E.g. Louisiana has rewritten its constitution 11 times and the most recent version is of 1974.

 

C) The Executive Branch – the Congress

   
Residence Capitol (Hill), Washington D.C.

The Congress is the strongest branch and plays very important part in the representative government. It consists of two Houses:

the Senate the House of Representatives
General information @ the smallest house; @ it used to be elected by state legislatures, but since 1913 there’s a direct election. @ membership is based on population
Members Senators Members of the House of Representatives (Congressmen)
Represent home state (for each senator) district in a home state (the average size of a district is 530,000)
Number of members 100 (2 representatives from each state) 435 (ensured that each state has got at least 1 member, but in reality the number varies from state to state; e.g. California = 53 representatives; Delaware = 1 representative;)
How to become a member? One must be: @ at least 30 years old @ a citizen of the US for 9 years @ a resident of the state, elected from One must be: @ at least 25 years old @ a citizen of the US for 7 years @ a resident of the represented state
Elections every 2 years (1/3 of the senators is being changed, while 2/3 remain so as to have some with the experience in legislature) every 2 years (some members are reelected several times to have a group of experienced legislators)
Term for 6 years for 2 years
The Presiding officer (always member of the majority party)   the Vice-President the President pro tempore (elected for the time when the VP isn’t present in the House) the Speaker (elected at the start of each Congress)
Sessions The Congress meets in regular sessions starting from January 3 and continuing all the year round. But the President has the right to call a special session if necessary.

 

NB! “The Big Four” is a small body made up by the Speaker, the Vice-President and majority party leaders (Democratic and Republican). Its main functions are: a) to maintain close contacts with the President; b) to influence making laws; c) to consider home and foreign policy.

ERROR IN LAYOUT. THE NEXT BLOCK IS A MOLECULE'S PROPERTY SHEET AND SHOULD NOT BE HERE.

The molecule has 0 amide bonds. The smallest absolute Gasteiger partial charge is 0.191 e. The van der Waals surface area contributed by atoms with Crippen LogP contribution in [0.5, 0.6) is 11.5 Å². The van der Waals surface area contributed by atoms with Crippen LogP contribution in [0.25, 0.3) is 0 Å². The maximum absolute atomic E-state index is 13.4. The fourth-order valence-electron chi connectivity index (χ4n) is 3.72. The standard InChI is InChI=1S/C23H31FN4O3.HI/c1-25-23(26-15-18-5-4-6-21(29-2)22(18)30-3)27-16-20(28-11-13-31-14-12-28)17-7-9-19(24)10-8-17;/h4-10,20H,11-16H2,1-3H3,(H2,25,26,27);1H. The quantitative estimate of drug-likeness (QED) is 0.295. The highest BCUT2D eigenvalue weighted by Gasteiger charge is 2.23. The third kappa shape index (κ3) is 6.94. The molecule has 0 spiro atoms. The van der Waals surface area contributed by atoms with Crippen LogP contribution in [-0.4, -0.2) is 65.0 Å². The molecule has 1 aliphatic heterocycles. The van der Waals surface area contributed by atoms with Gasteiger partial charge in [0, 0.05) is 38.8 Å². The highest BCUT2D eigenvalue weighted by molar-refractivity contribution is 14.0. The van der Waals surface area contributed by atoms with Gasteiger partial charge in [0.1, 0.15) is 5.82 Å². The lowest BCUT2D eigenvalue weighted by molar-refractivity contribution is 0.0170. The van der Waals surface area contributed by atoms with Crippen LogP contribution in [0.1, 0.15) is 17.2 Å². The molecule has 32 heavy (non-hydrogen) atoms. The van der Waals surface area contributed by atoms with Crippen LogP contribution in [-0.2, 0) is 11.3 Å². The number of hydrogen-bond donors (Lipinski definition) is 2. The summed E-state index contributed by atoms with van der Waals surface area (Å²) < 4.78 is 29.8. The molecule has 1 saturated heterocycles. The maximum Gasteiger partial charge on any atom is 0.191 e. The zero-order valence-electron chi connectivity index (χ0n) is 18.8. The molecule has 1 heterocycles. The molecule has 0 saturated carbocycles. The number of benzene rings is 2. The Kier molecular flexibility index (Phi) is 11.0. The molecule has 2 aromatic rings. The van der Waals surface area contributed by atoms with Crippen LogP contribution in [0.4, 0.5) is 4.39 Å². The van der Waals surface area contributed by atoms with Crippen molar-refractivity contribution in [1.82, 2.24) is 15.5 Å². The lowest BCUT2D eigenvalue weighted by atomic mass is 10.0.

The Committees

The work of the Congress is maintained by numerous committees. Today there are 22 standing (permanent) committees in the HofR and 16 in the Senate, plus 4 joint permanent committees from both Houses. All these have about 300 subcommittees that deal with specific problems. Furthermore, standing committees may specialize in a certain sphere of lawmaking (foreign policy, defense, agriculture, etc.). The majority party in each house controls the work of each committee, and the minority party is represented in them according to their numbers in each House.

 

Powers of the Congress

@ to declare war against foreign nation

@ to remove federal officials for crimes

@ to approve/ reject the candidates for the Supreme Court, federal judges, Secretaries (Cabinet Ministers), ambassadors, suggested by the President.

 

Passing a Bill (stages)

1) Introduction of a bill

NB! Each of the houses in the Congress has the right to introduce any bill on any subject. Important bills can be suggested by the President himself or by other executive officials.

2) The committee stage

NB! After the introduction the bill is sent to a special committee for discussion and making some changes if needed. If approved the bill is passed into the house.

3) Debates & Voting

NB! When the bill is back to the house where it has been introduced, it is being debated and afterwards voted to approve or defeat it. If approved it is sent to the next stage.

4) The Second House (HofR or the Senate)

NB! The bill goes through the same proceedings as the ones mentioned above.

5) The President’s Approval

NB! The bill gets to this stage only after having been passed by both houses. When signed by the President it becomes a Law. However, the President may veto a bill, but it can be reproved by the 2/3 votes in both houses. After this the bill becomes a law known as an Act of Congress.

NB! The bills introduced by the White House or the Cabinet usually go through all the stages without any difficulty.

 

D) Executive Branch – the President, the Federal Government, State and Local Governments

The President
General information Head of the executive branch
Official Residence The White House, Washington D.C.
How to become the President of the US? One must be: @ at least 35 years old @ a resident of the US for 14 years @ a national born citizen
Elections * every 4 years (the 1st Tuesday after the first Monday in November)
Term 4 years (the 22nd Amendment (1951) ensured that the President can serve only 2 terms)